When I was a lad, I fell in love with a number of writers, particularly fantasy writers, in the early to mid 80s. Donaldson, Eddings and Gemmell are all authors I still go back to today – each different in their own way, but still resonating for me even now.
Another author I loved was Joe Dever. Dever passed away on the 29th of November, another victim of the killing spree that is 2016. Dever wrote a long running series of what became known as gamebooks (solo roleplaying adventures contained within the covers of a book – start with Choose Your Own Adventures, but then expand out into simple game mechanics involving dice or random number generators as your character battles through a hostile landscape to fame and fortune. Key examples are Fighting Fantasy and JH Brennan’s Grailquest) based around the title character Lone Wolf.
Dever had developed the world of Magnamund in the late 70s as a setting for his D&D campaign. Later, he repurposed it for his Lone Wolf books, where you adventure to avenge your fallen comrades, and re-establish the Kai Order, warrior monks who help defend the kingdom of Sommerlund.
The setting is vast, the history deep, the adventures a great deal of fun. Whereas the Fighting Fantasy world was largely developed ad hoc and only later was it all shoved together to give it coherency, Magnamund was developed from day one and presents a coherent fantasy world with different cultures and peoples and histories and gods and villains. It’s really a remarkable achievement.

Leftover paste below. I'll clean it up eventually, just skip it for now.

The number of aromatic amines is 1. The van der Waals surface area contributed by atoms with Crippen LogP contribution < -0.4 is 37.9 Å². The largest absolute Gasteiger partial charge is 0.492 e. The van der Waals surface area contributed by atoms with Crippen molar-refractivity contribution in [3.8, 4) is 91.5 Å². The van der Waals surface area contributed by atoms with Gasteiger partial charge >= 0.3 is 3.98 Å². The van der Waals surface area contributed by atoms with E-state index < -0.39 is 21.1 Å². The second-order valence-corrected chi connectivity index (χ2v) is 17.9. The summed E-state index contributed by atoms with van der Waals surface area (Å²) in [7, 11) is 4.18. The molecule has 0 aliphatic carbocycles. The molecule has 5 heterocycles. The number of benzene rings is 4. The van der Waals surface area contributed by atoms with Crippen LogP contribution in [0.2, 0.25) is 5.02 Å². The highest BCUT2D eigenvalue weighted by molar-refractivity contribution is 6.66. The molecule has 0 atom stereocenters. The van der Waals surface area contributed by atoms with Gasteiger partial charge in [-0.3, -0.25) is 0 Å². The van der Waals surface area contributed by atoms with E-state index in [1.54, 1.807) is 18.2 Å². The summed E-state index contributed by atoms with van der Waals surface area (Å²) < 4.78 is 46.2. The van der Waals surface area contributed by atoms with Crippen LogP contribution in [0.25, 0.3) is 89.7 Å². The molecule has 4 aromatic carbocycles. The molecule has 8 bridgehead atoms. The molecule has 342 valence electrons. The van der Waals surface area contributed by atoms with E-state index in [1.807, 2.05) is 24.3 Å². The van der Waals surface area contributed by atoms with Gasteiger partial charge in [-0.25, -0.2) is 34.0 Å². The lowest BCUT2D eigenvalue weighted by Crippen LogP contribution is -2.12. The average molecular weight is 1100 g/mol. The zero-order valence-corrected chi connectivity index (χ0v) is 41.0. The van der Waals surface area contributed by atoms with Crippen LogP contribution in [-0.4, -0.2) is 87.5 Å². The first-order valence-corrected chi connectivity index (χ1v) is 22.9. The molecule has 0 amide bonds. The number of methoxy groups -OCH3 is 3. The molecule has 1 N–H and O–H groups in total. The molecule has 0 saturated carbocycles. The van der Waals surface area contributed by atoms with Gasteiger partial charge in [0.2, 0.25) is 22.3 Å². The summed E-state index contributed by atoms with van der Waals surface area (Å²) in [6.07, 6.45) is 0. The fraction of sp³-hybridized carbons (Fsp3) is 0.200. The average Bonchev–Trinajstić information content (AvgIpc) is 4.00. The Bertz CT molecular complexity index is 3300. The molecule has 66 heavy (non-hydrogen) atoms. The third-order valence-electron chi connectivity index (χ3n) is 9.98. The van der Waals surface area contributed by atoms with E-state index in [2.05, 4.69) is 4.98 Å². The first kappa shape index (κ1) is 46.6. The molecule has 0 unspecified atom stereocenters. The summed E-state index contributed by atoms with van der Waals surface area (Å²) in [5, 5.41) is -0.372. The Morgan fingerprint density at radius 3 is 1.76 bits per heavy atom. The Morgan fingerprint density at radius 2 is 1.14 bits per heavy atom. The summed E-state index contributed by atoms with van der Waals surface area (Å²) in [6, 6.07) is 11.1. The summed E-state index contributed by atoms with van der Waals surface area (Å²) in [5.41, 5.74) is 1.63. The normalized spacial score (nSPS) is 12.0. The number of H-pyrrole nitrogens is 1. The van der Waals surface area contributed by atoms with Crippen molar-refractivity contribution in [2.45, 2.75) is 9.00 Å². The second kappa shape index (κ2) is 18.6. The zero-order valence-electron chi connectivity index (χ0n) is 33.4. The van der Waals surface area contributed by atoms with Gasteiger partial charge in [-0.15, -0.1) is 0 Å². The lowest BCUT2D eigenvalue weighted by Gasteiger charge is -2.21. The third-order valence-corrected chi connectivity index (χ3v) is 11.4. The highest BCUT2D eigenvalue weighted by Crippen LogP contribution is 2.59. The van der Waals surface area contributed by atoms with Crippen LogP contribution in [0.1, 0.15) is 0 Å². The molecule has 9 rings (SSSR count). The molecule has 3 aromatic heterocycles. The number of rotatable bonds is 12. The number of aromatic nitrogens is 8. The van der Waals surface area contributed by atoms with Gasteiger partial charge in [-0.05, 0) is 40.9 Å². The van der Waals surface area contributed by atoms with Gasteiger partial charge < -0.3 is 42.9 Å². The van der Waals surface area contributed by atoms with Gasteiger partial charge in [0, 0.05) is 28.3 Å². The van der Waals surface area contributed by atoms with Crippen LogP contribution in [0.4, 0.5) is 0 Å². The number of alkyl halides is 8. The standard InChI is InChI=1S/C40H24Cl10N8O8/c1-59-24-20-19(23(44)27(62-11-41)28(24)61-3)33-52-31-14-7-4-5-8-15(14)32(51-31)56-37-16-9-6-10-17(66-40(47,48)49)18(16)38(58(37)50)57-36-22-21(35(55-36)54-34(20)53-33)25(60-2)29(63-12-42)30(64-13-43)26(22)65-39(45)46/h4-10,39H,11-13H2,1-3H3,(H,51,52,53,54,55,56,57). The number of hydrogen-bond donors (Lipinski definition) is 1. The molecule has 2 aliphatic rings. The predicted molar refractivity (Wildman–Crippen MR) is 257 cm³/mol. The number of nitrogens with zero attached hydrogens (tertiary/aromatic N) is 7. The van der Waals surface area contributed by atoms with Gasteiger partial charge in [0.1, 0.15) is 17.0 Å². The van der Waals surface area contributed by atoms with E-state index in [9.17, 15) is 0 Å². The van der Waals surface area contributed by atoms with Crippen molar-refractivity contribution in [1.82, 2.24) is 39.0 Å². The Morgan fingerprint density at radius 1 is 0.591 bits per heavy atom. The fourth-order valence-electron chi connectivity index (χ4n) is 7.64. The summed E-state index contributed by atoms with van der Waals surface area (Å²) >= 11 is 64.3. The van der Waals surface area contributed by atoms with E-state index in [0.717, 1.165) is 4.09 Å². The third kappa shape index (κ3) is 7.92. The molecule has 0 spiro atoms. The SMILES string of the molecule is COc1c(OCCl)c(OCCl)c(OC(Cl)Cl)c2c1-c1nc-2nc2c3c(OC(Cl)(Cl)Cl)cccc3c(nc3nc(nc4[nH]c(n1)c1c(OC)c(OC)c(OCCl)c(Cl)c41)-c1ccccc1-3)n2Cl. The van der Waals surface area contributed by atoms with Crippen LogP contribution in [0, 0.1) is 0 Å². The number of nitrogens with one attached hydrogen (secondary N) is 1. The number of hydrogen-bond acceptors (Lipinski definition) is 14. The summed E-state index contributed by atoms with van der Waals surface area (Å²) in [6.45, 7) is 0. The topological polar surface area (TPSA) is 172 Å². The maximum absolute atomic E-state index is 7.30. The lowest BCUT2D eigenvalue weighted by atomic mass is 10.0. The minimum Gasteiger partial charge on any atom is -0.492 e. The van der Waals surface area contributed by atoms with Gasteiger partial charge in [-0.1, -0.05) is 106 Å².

One indicator of Dever’s skill and imagination as a writer was that even while you were focussing on the adventure at hand, you had a sense that away from the storyline, the rest of Magnamund was busy with its own concerns. This fed into the sensation that you, as Lone Wolf, were part of something far larger than just your adventures.
I encountered the first book, Flight from the Dark, one cloudy afternoon in 1984. The moody cover, featuring Lone Wolf standing looking at the reader while standing in front of a forest (in later books, Lone Wolf’s back would be to the reader, presenting the idea that it’s YOU on the cover) is immediately intriguing. Internal illustrations on the early books were by Gary Chalk (who designed the earliest Talisman boardgame) and are as evocative today as they were over 30 years ago.
The series allows for development of the character as he picks up new skills each book. Unlike most other gamebook series, Lone Wolf followed a storyline with the same character for the first 18 books, which allows for greater buy in from the reading audience. The later books follow a different character in the same setting.
Dever also wrote the Freeway Fighter set of four book set in a post apocalyptic America dominated by road warriors, and the Combat Hero books where you and a friend play against each other with paired books.
Due to declining sales, the Lone Wolf series finished with book 28 in the late 90s, but not before selling over 12 million copies. The enduring love for the series saw them re-published, first electronically and for free via the Project Aon, and then later in handsome hardcover editions. Dever himself set up Holmgard Press to publish the much anticipated books 29-32, with The Storms of Chai only recently coming out. Dever’s books found new fans in Germany and Italy, and indeed he had to bow out of attending a convention in Italy due to the surgery he underwent before his death.
Dever, who had suffered in recent years from illness, passed away at the age of 60, only fifteen years older than myself. While that is sobering, it doesn’t outweigh the joy I felt and still feel today when each new book came along, containing the promise of excitement and adventure and a glimpse of a vast backstory. The continuing interest in Magnamund and his books, which extended into computer and board games and latterly a full blown RPG, testify to the man’s ability to writing engaging stories that tapped into a deep desire for adventure.
Joe Dever 1956-2016